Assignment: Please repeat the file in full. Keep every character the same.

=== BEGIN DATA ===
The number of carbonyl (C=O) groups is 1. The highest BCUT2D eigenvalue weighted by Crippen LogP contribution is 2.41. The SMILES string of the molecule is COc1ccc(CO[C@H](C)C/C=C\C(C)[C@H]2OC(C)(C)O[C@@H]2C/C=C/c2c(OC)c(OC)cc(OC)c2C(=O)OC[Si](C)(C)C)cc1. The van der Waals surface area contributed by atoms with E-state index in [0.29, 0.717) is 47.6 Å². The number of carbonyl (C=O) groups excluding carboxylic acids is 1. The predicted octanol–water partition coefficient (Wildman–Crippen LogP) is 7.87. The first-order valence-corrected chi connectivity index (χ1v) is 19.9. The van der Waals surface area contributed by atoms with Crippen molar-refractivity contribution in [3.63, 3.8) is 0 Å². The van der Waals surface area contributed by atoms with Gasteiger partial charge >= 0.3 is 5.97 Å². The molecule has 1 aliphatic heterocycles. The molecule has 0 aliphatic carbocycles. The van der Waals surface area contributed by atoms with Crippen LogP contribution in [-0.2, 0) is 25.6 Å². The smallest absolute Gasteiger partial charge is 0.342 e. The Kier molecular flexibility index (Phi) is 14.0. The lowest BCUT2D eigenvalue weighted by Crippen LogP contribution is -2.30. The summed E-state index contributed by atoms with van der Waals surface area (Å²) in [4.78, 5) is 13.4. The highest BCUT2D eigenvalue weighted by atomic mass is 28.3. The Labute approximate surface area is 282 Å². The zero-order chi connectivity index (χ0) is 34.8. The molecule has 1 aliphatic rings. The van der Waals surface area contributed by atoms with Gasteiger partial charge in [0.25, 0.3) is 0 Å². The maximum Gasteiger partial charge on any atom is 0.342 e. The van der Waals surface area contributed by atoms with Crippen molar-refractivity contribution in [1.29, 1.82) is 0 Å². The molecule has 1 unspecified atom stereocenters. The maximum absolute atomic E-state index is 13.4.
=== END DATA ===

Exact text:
The number of carbonyl (C=O) groups is 1. The highest BCUT2D eigenvalue weighted by Crippen LogP contribution is 2.41. The SMILES string of the molecule is COc1ccc(CO[C@H](C)C/C=C\C(C)[C@H]2OC(C)(C)O[C@@H]2C/C=C/c2c(OC)c(OC)cc(OC)c2C(=O)OC[Si](C)(C)C)cc1. The van der Waals surface area contributed by atoms with E-state index in [0.29, 0.717) is 47.6 Å². The number of carbonyl (C=O) groups excluding carboxylic acids is 1. The predicted octanol–water partition coefficient (Wildman–Crippen LogP) is 7.87. The first-order valence-corrected chi connectivity index (χ1v) is 19.9. The van der Waals surface area contributed by atoms with Crippen molar-refractivity contribution in [3.63, 3.8) is 0 Å². The van der Waals surface area contributed by atoms with Gasteiger partial charge >= 0.3 is 5.97 Å². The molecule has 1 aliphatic heterocycles. The molecule has 0 aliphatic carbocycles. The van der Waals surface area contributed by atoms with Crippen LogP contribution in [-0.2, 0) is 25.6 Å². The smallest absolute Gasteiger partial charge is 0.342 e. The Kier molecular flexibility index (Phi) is 14.0. The lowest BCUT2D eigenvalue weighted by Crippen LogP contribution is -2.30. The summed E-state index contributed by atoms with van der Waals surface area (Å²) in [4.78, 5) is 13.4. The highest BCUT2D eigenvalue weighted by atomic mass is 28.3. The Labute approximate surface area is 282 Å². The zero-order chi connectivity index (χ0) is 34.8. The molecule has 1 aliphatic rings. The van der Waals surface area contributed by atoms with Gasteiger partial charge in [0.25, 0.3) is 0 Å². The maximum Gasteiger partial charge on any atom is 0.342 e. The van der Waals surface area contributed by atoms with Crippen molar-refractivity contribution in [1.29, 1.82) is 0 Å². The molecule has 1 unspecified atom stereocenters. The maximum absolute atomic E-state index is 13.4.